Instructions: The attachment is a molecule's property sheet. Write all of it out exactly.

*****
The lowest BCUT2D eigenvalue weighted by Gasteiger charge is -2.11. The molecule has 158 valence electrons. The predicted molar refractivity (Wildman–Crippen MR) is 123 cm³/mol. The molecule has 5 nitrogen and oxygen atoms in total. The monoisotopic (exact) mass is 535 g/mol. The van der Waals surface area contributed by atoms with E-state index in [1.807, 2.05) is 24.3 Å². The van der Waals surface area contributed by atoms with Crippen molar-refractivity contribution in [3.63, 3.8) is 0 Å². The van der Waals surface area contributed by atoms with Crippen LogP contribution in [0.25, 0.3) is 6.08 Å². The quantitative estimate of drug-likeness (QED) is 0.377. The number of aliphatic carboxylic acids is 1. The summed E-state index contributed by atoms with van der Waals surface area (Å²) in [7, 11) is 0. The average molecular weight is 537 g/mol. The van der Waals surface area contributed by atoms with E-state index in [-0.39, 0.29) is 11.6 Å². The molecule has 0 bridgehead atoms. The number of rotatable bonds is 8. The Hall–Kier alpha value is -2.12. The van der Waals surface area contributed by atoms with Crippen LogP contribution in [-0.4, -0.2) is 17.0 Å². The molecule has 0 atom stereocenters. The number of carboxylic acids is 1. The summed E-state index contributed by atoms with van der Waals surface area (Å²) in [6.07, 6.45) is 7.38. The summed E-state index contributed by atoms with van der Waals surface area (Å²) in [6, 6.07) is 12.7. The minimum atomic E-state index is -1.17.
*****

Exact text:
The lowest BCUT2D eigenvalue weighted by Gasteiger charge is -2.11. The molecule has 158 valence electrons. The predicted molar refractivity (Wildman–Crippen MR) is 123 cm³/mol. The molecule has 5 nitrogen and oxygen atoms in total. The monoisotopic (exact) mass is 535 g/mol. The van der Waals surface area contributed by atoms with E-state index in [1.807, 2.05) is 24.3 Å². The van der Waals surface area contributed by atoms with Crippen molar-refractivity contribution in [3.63, 3.8) is 0 Å². The van der Waals surface area contributed by atoms with Crippen LogP contribution in [0.25, 0.3) is 6.08 Å². The quantitative estimate of drug-likeness (QED) is 0.377. The number of aliphatic carboxylic acids is 1. The summed E-state index contributed by atoms with van der Waals surface area (Å²) in [7, 11) is 0. The average molecular weight is 537 g/mol. The van der Waals surface area contributed by atoms with E-state index in [-0.39, 0.29) is 11.6 Å². The molecule has 0 bridgehead atoms. The number of rotatable bonds is 8. The Hall–Kier alpha value is -2.12. The van der Waals surface area contributed by atoms with Crippen LogP contribution in [-0.4, -0.2) is 17.0 Å². The molecule has 0 atom stereocenters. The number of carboxylic acids is 1. The summed E-state index contributed by atoms with van der Waals surface area (Å²) in [6.07, 6.45) is 7.38. The summed E-state index contributed by atoms with van der Waals surface area (Å²) in [6, 6.07) is 12.7. The minimum atomic E-state index is -1.17.